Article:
Abortion takes a human life – why does having to travel for one matter?

You can’t go for more than a week here in Northern Ireland without something about abortion being on the news. From Judge Horner declaring that NI abortion laws are incompatible with human rights to the outcry over a woman facing jail for buying abortion pills, to a pro-life campaigner being convicted, then acquitted, of harassing a Marie Stopes clinic director. The main reason for this: abortion is heavily restricted in NI, so any woman seeking an abortion must travel to England to get one.

Cue the heated debates on Facebook, the protests outside City Hall, and the X-Factor-style appeals to emotion across the Stephen Nolan Network. One thing you’ll notice, though, is that rarely does anyone stop to ask: “what is the unborn?” No. Pro-choicers simply assume that the unborn are not fully human, and assert that abortion is a good thing, deserving of not just tolerance but praise and respect.

But it’s not. It’s really not.

Picture for a second that you have a young child playing out in the garden. The child comes in, hands cupped as if covering something up, and says: “Mummy, can I kill this?” Now, any right-minded parent would instinctively and concernedly say, “kill what?” (And then probably, “No, don’t be so cruel, put it back in the crisp packet where you found it!”). So when a woman says: “I want to kill this living thing inside me,” it is reasonable and natural to ask, “what is the thing you want to kill?”

But this basic human instinct seems to be missing from the abortion-choice camp. You rarely ever hear those supporting abortion elaborating on the technical details of an abortion, the tools and techniques used, or explaining what happens to the resulting debris. Even more rarely do you hear abortion-choice advocates discuss what they are in favour of aborting, except maybe to dismiss it as a “clump of cells”. (Which, as it turns out, we all are).

You will, however, hear a lot of rhetoric about “dinosaur” politicians holding our wee secular utopia back, or about how the ovary-clamping religious nutjobs want to impose their morality on everyone else (by the way, this argument works both ways. Everyone has a moral standard. If pro-lifers impose their morals on the mother, then abortion advocates impose their morals on the unborn. It’s not a matter of if morals will be imposed, but which).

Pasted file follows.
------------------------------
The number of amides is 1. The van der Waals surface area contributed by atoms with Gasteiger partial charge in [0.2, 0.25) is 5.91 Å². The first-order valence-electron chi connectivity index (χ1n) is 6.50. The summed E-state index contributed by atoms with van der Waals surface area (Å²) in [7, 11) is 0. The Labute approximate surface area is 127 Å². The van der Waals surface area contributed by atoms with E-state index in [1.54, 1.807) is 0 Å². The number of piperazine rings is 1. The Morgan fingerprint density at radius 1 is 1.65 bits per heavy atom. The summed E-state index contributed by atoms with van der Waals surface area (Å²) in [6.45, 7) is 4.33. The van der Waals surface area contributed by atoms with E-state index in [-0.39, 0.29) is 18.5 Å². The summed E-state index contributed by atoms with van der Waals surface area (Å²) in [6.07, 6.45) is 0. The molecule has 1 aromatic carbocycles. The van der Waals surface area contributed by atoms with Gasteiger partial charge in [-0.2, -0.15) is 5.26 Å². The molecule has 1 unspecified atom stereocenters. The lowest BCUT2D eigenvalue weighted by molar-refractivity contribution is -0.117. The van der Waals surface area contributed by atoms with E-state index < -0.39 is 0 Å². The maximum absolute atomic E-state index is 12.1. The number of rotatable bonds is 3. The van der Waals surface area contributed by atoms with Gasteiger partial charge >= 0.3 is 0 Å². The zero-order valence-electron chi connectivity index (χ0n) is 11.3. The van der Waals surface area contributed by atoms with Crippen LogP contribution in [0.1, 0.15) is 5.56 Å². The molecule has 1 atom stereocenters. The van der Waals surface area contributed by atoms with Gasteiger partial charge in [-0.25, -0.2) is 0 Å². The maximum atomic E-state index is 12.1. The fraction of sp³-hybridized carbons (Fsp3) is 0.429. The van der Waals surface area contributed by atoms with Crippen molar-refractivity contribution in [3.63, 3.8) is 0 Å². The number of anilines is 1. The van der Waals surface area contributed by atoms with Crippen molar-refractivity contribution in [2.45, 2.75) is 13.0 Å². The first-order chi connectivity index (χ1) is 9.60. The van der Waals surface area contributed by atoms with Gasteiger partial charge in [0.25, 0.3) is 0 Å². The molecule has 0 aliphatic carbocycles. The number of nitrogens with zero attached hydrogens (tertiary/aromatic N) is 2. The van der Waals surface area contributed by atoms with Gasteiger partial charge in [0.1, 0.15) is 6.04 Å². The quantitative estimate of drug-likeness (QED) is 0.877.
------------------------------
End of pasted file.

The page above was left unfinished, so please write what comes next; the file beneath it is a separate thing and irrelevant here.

You’ll also hear them talk about how men shouldn’t have a say in the matter (except Judge Horner, of course), or about how the repression of choice (one very peculiar choice, it has to be said, that isn’t like all the other choices in life, like choosing a partner, who to vote for, or what to watch on Netflix).

You’ll almost certainly never hear them talk about what precisely this  “choice” entails.

Why not? Because the unborn are human beings. This is a scientific fact – and they know it (scarily, some don’t care). To admit otherwise would be to make themselves complicit in the breaking of bones and the stilling of beating hearts. So, instead of trying to prove their position with facts and arguments, they ignore the science and start speaking Latin in a bid to confuse and dehumanise. But some of us understand Latin. I may even have a GCSE in it somewhere. We know what “foetus” means. It means “little one” (not that giving it a more clinical name changes anything. You could call unborn children ‘Pop Tarts’ and they would still be human beings in every sense).

The fact is, abortion is the intentional destruction of a human life. Pro-lifers (not always graciously or articulately, admittedly) have been saying this for years, but it’s taken until now, with the advances in ultrasound technology and our understanding of fetal development, plus the countless exposés on the abortion industry (it’s another boy!), to prove conclusively one simple fact: the unborn are human beings.

Shocker, eh? How this is even a discussion anymore is beyond me.

So, what we have here in NI is a certain category of human being, the unborn – scientifically confirmed to be whole and distinct members of the species homo sapien – that find themselves in the rather absurd and disturbing situation of upsetting a whole bunch of people because you can’t snuff out their lives closer to home. Well, if abortion takes a human life – and it absolutely, empirically, does – then the fact that it could be done here doesn’t seem to me to be something worth celebrating.